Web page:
20 Feb 2012

Outside the square (Pfalz, Germany - Day Three)

After two and a half weeks of sub-zero temperatures, seven degree temperatures feel positively balmy in comparison. It’s almost to the point that I don’t need to wear my thermals under my clothes every time I go outside. It is nice to get to the point now when I am actually noticing a difference in my understanding of not only riesling, but also German riesling. My palate has picked up enough experience in the past three weeks to be able to detect subtle differences between vineyard sites within the same region, and the subtleties of style between producers and regions. My limited experience with German riesling back home was negligible at best, but at least I was able to determine quality. It is so nice to be able to take that further and understand the nuances, particularly when working with the top grosses lagen wines and sweet wines. My appreciation and respect for these wines has risen sharply, so much so that German white wines are some of the finest and diverse I have ever tasted.

Old barrels in the cellars of von Buhl

The first visit on my final day in the Pfalz was to Reichsrat von Buhl, which in effect was a continuation from the previous days’ visits as von Buhl own parcels within the same vineyards, and are of the same size in production. Reichsrat von Buhl has a very close relationship with Bassermann-Jordan in fact, as back in 1849 when the Jordan estate was divided between Peter Heinrich Jordan’s two daughters and one grand-daughter, the three estates formed were Bassermann-Jordan, Weingut von Winning and Reichsrat von Buhl. The really interesting thing is that in two years von Buhl will join the other two estates under the full ownership of the Neustadt businessman Achim Niederberger mentioned in my previous post. The three estates will remain autonomous from each other, maintaining the philosophies, practices and partners they have held in the past. Since 1989 the winery has been leased from Mr. Niederberger and operated by a consortium of partners under a 25 year contract.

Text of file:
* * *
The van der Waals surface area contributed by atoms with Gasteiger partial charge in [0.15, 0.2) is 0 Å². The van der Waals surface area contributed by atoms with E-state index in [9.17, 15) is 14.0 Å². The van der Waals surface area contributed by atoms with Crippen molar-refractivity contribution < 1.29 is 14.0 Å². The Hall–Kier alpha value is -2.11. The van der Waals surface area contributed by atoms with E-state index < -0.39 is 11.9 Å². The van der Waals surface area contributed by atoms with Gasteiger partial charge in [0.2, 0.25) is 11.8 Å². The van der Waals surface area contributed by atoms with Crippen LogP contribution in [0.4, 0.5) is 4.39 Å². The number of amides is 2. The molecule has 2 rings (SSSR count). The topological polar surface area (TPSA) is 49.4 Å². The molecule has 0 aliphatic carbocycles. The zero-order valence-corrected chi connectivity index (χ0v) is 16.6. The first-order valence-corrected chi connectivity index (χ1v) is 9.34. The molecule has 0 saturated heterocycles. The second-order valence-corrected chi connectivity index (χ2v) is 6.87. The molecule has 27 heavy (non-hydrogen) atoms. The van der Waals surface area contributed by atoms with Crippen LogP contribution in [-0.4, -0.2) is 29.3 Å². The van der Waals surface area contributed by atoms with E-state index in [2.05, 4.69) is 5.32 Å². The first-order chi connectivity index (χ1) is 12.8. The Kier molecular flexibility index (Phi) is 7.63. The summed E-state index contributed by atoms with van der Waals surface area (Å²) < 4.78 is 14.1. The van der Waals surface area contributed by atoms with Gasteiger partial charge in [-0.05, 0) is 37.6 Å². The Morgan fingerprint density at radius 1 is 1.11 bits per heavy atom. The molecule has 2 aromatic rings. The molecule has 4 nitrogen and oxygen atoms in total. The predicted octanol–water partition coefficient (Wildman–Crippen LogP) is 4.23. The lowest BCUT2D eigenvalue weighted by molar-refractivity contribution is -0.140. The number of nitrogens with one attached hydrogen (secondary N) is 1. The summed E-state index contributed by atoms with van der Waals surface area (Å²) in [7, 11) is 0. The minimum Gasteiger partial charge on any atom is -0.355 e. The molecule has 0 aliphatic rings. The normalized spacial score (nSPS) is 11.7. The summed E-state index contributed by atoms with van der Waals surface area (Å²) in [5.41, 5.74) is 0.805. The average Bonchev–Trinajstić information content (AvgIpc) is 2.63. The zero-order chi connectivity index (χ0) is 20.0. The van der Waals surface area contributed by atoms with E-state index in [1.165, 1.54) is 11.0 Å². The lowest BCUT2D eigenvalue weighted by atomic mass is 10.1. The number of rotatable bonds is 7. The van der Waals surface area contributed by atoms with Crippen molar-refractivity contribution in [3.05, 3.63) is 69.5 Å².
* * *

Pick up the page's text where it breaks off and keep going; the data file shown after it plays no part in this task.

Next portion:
Tanks of varying size
It is not hard to once again compare between the three large estates of Buerklin-Wolf, Bassermann-Jordan and Reischrat von Buhl. In terms of vineyard holdings, von Buhl own 62 hectares in the Mittelhaardt, but like Bassermann-Jordan also purchase contract fruit, mostly white pinot varieties. Much like Bassermann-Jordan they focus on fermentations in stainless steel tank instead of barrels, but unlike them von Buhl look for less texture and viscosity in their wines and more minerality and crispness. They have also converted their vineyards to bio-organic viticulture, but are not certified in biodynamics, preferring to focus on the quality of the fruit and subsequent wines. Unlike the other wineries, von Buhl produces a larger range of sekt (sparkling) wines, including such oddities as single-vineyard riesling and blanc de noirs.

Ungeheuer GG Rieslings